Andy Cosslett, the still fresh CEO of InterContinental, was up on stage yesterday declaring that the hotel business is not as tough as his previous berth with confectioner and soft drinks maker Cadbury Schweppes.
But Cosslett’s company, along with the others in the hotel industry, is set to face a much tougher time as it attempts to deliver on growth promises.
The third quarter results put out yesterday by InterContinental certainly show that the business is moving in the right direction. The pipeline of signed deals is now at just under 144,000 rooms.
The bulk of these, 100,000, are in the Americas. Less than 16,000 are in EMEA and just over 28,000 in Asia Pacific.
With so much riding on the US, InterContinental has much to lose if that market starts to tighten. And there are signs that it already is.
The revpar increase in the third quarter in the US was 7.5% with Holiday Inn core brand the weakest at 5.9%. This contrasts with 11.6% growth in EMEA and 10.5% growth in Asia Pacific (both figures across all brands).
Speaking at Deloitte’s 18th Annual European Hotel Investment Conference, Cosslett said the hotel industry is not as aggressive as bigger sectors such as retail or fast moving consumer good manufacturing.
He added that the quality of management training in the hospitality industry lags such rivals.
Cosslett contrasted his experience while at Cadbury Schweppes while selling to the big retailers like Tesco or Wal Mart to that within the hotel industry: he views the latter as more “cosy”.
As the competition for franchisees and management contracts stiffens – as it surely must if the growth promises of the industry are even half delivered – such cosiness may prove a thing of the past.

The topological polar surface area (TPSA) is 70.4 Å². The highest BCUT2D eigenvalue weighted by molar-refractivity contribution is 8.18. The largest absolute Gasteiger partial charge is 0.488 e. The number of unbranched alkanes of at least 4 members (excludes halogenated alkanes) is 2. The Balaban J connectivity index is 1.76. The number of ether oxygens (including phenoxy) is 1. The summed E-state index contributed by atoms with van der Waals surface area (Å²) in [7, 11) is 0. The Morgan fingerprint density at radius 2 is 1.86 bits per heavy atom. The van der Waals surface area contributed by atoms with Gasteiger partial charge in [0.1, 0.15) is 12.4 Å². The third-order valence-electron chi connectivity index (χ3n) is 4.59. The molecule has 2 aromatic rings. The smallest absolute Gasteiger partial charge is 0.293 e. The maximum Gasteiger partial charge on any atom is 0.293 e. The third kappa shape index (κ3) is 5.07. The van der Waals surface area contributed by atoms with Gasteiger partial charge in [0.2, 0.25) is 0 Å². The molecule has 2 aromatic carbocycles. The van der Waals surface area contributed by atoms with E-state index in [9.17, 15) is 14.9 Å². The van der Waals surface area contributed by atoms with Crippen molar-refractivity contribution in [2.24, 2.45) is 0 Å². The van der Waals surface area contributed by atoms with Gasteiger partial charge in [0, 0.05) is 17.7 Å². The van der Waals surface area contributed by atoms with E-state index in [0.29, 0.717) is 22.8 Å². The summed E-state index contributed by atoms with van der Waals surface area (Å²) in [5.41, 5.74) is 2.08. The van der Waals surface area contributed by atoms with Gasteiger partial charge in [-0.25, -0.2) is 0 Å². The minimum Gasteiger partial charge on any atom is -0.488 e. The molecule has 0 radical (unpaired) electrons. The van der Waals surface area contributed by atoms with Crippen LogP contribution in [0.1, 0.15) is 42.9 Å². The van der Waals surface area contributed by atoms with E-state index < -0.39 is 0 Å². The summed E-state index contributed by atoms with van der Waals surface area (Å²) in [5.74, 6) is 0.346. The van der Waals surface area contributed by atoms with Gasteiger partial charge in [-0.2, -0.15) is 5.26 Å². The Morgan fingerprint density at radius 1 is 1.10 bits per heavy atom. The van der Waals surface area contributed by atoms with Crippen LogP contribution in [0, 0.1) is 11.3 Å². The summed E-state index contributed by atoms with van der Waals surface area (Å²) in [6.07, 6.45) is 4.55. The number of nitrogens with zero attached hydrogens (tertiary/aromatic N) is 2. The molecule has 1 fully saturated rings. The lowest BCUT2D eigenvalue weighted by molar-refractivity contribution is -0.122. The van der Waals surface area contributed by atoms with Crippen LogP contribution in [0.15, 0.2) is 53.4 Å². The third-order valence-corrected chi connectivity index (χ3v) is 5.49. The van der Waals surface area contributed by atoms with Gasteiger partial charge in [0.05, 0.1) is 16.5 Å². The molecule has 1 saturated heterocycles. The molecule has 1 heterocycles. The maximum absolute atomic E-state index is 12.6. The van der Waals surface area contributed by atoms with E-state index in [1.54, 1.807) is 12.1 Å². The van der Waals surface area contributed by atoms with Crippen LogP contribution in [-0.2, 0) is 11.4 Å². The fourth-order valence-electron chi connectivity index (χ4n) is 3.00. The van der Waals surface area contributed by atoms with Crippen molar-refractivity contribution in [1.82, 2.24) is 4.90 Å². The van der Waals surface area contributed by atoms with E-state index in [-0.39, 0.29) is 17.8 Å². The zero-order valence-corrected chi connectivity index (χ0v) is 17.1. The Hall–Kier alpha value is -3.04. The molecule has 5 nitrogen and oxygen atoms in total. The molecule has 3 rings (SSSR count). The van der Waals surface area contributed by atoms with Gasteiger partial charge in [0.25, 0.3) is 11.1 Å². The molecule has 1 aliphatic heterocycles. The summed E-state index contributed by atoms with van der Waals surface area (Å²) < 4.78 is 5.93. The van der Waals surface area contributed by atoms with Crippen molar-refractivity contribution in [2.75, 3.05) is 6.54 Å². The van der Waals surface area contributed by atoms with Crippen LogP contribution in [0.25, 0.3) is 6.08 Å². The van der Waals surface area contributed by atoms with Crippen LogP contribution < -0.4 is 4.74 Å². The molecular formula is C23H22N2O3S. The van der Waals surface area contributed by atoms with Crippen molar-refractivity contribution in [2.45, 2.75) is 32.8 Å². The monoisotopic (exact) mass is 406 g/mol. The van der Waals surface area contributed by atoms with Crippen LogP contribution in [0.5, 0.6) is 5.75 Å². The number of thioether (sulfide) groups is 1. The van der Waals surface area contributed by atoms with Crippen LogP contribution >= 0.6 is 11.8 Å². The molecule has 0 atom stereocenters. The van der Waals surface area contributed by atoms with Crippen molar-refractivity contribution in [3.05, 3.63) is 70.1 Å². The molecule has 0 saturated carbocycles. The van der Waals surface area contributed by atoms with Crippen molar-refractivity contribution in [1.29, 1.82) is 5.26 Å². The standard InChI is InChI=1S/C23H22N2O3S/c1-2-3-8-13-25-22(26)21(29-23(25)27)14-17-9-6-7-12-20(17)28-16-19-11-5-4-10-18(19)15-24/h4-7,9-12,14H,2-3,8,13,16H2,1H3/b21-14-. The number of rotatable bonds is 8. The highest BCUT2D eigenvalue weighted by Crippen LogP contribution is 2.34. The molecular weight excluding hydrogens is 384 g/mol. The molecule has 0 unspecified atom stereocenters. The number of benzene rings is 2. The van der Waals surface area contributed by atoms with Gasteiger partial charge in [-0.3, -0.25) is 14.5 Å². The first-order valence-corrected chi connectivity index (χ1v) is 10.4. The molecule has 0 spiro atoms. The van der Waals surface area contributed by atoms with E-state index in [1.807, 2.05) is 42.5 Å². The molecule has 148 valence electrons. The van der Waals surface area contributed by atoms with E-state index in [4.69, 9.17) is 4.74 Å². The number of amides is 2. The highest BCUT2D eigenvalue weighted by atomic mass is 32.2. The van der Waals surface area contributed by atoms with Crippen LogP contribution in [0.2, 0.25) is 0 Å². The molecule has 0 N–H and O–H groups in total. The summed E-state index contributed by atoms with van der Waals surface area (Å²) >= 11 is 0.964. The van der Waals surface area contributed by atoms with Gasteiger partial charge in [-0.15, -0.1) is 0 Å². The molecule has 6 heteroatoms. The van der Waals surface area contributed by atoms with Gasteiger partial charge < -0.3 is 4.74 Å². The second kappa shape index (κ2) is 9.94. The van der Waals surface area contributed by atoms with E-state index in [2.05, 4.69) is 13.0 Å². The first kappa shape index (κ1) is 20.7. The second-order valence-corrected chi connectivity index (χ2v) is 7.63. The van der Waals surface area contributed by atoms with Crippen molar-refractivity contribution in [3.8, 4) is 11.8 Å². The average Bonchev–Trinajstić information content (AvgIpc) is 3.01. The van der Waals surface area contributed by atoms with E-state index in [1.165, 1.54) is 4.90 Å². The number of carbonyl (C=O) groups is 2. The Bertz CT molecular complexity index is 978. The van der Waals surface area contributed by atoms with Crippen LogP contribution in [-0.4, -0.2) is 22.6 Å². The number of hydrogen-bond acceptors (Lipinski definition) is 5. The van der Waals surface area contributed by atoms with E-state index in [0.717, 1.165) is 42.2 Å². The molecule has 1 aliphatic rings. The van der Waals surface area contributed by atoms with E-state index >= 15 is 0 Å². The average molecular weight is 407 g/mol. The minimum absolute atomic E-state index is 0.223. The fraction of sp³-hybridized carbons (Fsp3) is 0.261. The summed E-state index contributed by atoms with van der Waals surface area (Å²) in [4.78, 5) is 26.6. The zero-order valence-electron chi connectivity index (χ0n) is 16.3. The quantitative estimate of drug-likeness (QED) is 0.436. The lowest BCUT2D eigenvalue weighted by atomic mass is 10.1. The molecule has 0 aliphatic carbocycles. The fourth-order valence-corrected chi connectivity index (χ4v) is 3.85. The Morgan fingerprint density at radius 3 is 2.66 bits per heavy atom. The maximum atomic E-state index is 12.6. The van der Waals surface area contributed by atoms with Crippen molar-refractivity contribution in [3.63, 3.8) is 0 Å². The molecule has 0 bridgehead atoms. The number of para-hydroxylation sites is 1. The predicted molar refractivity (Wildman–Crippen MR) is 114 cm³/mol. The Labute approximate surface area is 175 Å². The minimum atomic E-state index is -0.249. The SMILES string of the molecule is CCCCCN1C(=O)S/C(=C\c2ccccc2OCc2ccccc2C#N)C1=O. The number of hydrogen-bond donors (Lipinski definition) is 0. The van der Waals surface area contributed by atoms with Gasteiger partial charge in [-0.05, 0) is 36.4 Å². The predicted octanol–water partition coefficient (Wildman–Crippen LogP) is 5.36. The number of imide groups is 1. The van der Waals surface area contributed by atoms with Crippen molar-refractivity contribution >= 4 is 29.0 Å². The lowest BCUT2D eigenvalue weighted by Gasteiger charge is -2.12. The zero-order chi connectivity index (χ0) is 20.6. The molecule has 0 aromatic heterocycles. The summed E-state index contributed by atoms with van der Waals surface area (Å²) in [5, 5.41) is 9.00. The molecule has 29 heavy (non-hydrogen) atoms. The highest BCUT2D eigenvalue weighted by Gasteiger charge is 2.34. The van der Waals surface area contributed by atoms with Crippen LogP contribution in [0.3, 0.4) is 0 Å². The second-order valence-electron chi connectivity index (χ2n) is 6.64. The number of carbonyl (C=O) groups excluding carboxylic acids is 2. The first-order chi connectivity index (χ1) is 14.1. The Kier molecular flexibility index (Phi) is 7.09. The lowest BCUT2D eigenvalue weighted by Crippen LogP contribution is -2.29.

In particular, the big brand owners and operators have so far been in the ascendant when negotiating contracts. While it is easy to write your own contracts when selling assets – to ask the market to price in unfavourable terms, as another panel at the conference put it – it is an entirely different situation when bidding on an equal footing.
The past few years have been a period of accelerating revpar growth, asset scarcity and capital abundance. Operators have been the big sellers and real estate investors have been competing heavily to buy a piece of the action.
With decelerating revpar growth – which is already happening –the pressure on operators to deliver on expectations builds. Owners will become increasingly tough in their contract negotiations as they themselves feel the heat.
The story for the big brand owners and operators is still compelling, as the real pain is likely to be felt by the smaller chains and independent owner-operators. This will open up increasing opportunities for those brands strong enough to take advantage.
An InterContinental or Marriott will always be able to extract a higher fee for their strong systems than can weaker rivals. But the hotel industry has exhibited imperfect competition and the market for weak and distressed operations has been slow to clear.
The longer the weak players linger in the market, the harder it is for the stronger brands to grow and take advantage.
The deal flow in the recent past has been strong – and this year is set to break all records – but it has not resulted in much consolidation. Rather, private equity has mostly focused on taking out either public companies or other private equity.
Marriott International’s CFO Arne Sorenson, on the same panel as Cosslett, said that while his company would love to take part in mergers and acquisition activity, so far prices have prevented him joining in.
Higher interest rates make the leveraged positions of private equity look ever more difficult. And perhaps there will again be a window that will open for consolidation, as public equity is able to compete on a more even basis.
As the full force of the draught from this open window whistles around Cosslett’s head, he may soon find things much less cosy.